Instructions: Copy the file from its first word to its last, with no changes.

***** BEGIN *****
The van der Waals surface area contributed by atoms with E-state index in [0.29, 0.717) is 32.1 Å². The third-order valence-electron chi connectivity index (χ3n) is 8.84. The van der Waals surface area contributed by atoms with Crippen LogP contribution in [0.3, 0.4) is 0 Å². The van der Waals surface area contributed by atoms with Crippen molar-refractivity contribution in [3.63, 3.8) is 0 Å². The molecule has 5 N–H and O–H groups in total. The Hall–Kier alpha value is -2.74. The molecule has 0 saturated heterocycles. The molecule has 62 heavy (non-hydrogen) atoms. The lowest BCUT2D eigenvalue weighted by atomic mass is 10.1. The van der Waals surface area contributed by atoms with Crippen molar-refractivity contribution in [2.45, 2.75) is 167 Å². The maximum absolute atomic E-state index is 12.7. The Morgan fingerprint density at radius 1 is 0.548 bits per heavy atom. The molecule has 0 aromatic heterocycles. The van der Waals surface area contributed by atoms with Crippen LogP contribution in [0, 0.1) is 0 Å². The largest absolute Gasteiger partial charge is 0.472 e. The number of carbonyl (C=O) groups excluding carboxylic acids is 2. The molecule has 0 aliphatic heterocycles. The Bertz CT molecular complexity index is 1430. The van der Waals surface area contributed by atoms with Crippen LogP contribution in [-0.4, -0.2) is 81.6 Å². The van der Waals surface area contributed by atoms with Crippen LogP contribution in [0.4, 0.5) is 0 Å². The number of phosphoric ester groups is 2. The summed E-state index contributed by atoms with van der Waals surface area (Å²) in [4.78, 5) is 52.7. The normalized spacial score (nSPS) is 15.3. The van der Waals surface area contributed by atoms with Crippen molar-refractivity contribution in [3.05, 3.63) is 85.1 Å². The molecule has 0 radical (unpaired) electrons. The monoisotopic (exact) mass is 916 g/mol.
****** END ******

The van der Waals surface area contributed by atoms with E-state index in [0.29, 0.717) is 32.1 Å². The third-order valence-electron chi connectivity index (χ3n) is 8.84. The van der Waals surface area contributed by atoms with Crippen LogP contribution in [0.3, 0.4) is 0 Å². The van der Waals surface area contributed by atoms with Crippen molar-refractivity contribution in [3.63, 3.8) is 0 Å². The molecule has 5 N–H and O–H groups in total. The Hall–Kier alpha value is -2.74. The molecule has 0 saturated heterocycles. The molecule has 62 heavy (non-hydrogen) atoms. The lowest BCUT2D eigenvalue weighted by atomic mass is 10.1. The van der Waals surface area contributed by atoms with Crippen molar-refractivity contribution in [2.45, 2.75) is 167 Å². The maximum absolute atomic E-state index is 12.7. The Morgan fingerprint density at radius 1 is 0.548 bits per heavy atom. The molecule has 0 aromatic heterocycles. The van der Waals surface area contributed by atoms with Crippen LogP contribution in [0, 0.1) is 0 Å². The largest absolute Gasteiger partial charge is 0.472 e. The number of carbonyl (C=O) groups excluding carboxylic acids is 2. The molecule has 0 aliphatic heterocycles. The Bertz CT molecular complexity index is 1430. The van der Waals surface area contributed by atoms with Crippen LogP contribution in [-0.4, -0.2) is 81.6 Å². The van der Waals surface area contributed by atoms with Crippen LogP contribution in [0.4, 0.5) is 0 Å². The number of phosphoric ester groups is 2. The summed E-state index contributed by atoms with van der Waals surface area (Å²) in [4.78, 5) is 52.7. The normalized spacial score (nSPS) is 15.3. The van der Waals surface area contributed by atoms with Crippen molar-refractivity contribution in [3.05, 3.63) is 85.1 Å². The molecule has 0 radical (unpaired) electrons. The monoisotopic (exact) mass is 916 g/mol.